Doctors Diagnose Diseases of Subjects in Two Famous Paintings
The doctor will frame you now
Artists are some of the best students of anatomy. Just look at detailed classics like Leonardo Da Vinci’s Vitruvian Man, Albrecht Durer’s Praying Hands or Michelangelo’s many anatomy sketches. In fact, the anatomical detail by many master painters is so good that some doctors engage in a pastime known as "diagnosing the canvas," or identifying medical conditions afflicting the models in, and sometimes the artists of, history’s greatest paintings.
Recently, doctors have picked out illnesses in two famous canvases. Hutan Ashrafian, a surgeon at Imperial College London, reports in the journal Clinical Rheumatology the identification of a rare skin disease on one of the figures depicted in 18th century English painter Joseph Wright of Derby’s 1768 An Experiment on a Bird in the Air Pump, reports Rossella Lorenzi for Discovery News.
The painting is an Enlightenment masterpiece depicting an engrossed scientist pumping the air out of a glass chamber with a cockatoo inside to demonstrate the properties of a vacuum as spectators looked on. Notably, the man standing to the right of the scientist has a nasty, bumpy rash on his face and hands.
“When we look at the painting with much higher detail, it is clear the father character has a skin rash that is consistent with the disease of dermatomyositis,” Ashrafian tells Lorenzi. Dermatomyositis is an inflammatory disease affecting both the muscles and the skin. The rashes on the father's hands were the telltale signs of the disease known as Gottron's Papules. Yet Wright recorded the affliction long before scientists described dermatomyositis in 1891.
“The depiction of the disease is so clear and accurate in the painting that it must have reflected the actual existence of an underlying disease in the portrayed father character,” Ashrafian says.
Earlier this month, Mayo Clinic pediatric neurologist Marc Patterson also made a painting diagnosis. In Andrew Wyeth’s 1948 painting Christina’s World, Patterson spotted the disease responsible for the awkward position of the picture's central figure, who was Wyeth's neighbor in rural Maine.
This figure, Christina Olson, suffered from a mysterious disease that gradually diminished her ability to walk. At the time, locals believed she had polio, but the disease was never definitely diagnosed before her death.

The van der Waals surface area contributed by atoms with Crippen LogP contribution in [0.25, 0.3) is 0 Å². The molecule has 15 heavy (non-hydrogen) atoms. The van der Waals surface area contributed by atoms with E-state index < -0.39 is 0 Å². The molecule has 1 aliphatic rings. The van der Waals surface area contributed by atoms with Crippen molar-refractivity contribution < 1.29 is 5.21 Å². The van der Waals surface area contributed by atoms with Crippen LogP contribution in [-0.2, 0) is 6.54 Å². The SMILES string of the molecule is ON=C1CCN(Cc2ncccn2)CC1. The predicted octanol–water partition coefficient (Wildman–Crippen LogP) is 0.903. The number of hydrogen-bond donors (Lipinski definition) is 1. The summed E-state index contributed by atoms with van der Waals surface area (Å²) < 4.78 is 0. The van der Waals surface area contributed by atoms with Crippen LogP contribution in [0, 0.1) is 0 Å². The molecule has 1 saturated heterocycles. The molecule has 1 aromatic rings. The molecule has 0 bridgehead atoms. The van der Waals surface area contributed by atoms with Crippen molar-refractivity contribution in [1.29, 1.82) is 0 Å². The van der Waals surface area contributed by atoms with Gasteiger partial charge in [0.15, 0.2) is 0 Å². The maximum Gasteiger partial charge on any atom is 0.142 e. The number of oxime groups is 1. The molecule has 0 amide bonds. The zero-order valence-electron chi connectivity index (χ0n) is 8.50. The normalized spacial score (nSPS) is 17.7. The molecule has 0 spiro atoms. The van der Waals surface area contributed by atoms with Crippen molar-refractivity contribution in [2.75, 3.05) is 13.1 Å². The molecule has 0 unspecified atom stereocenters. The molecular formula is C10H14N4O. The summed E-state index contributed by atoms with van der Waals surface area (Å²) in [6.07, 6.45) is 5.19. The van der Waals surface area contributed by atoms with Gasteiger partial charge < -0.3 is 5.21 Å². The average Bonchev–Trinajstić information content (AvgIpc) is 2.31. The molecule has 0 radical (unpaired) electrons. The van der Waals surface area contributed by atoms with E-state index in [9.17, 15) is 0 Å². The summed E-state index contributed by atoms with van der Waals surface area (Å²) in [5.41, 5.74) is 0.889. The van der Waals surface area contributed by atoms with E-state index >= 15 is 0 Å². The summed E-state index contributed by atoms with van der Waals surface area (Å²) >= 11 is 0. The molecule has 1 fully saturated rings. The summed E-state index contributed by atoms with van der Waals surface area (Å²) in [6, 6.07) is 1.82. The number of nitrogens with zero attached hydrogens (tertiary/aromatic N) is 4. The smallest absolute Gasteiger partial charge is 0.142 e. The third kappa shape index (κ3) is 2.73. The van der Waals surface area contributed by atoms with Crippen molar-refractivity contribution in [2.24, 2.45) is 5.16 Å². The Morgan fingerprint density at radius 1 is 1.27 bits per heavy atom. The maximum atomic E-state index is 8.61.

Olson was born in 1893, before the large-scale outbreaks of polio hit the U.S., writes to Christopher Wanjek at Live Science. As a three year old, she walked on the outer edges of her feet but her limbs gradually weakened, leaving her immobile in her 20s. She may have also lost some sensation in her limbs—when she fell asleep next to a stove in her 50s, she supposedly burned herself without noticing.
“All of these things to me speak against polio,” Patterson tells Wanjek. Polio symptoms tend to be worst at the beginning of the disease and improve over time, the opposite of Olson's experience. Instead, Patterson believes she suffered from Charcot-Marie-Tooth disease, a hereditary condition of the peripheral nerves that afflicts about 2.8 million people worldwide.
It’s fun detective work, but can also serve a serious purpose. Some medical schools, including Harvard and Yale, have courses to help doctors improve their attention to detail by diagnosing conditions in famous paintings, writes Amy Dockser Marcus for The Wall Street Journal. In a world of x-rays, MRIs and other tools, diagnosing the canvas forces the students to pay attention to what’s right in front of them.
“Doctors see things that art historians might overlook because they come at a work of art without preconceived notions,’’ Karen Goodchild, chair of the Art and Art History Department at Wofford College in Spartanburg, South Carolina tells Marcus.
The paintings don't just capture the models' afflictions: The way a painter paints can reveal ailments of the artist as well. For instance, ophthalmologist Michael Marmor described Degas' degrading central vision based on the deteriorating detail in his paintings, Susana Martinez-Conde and Stephen L. Macknik report for Scientific American. Similarly, neuroscientists examined 36 self-portraits by Dutch master Rembrandt van Rijn, concluding that the painter's eyes were likely abnormally spaced. This lack of stereovision may have actually aided him in translating the 3-D world to the 2-D canvas.
Monet, too, had eye problems, suffering from cataracts. In 1918 he explained to a reporter how the cataracts affected him. "I no longer painted light with the same accuracy. Reds appeared muddy to me, pinks insipid, and the intermediate or lower tones escaped me." In 1922, he had the lens of his right eye removed, which improved his color vision and some of his paintings. It may have even given him the ability to see ultraviolet light.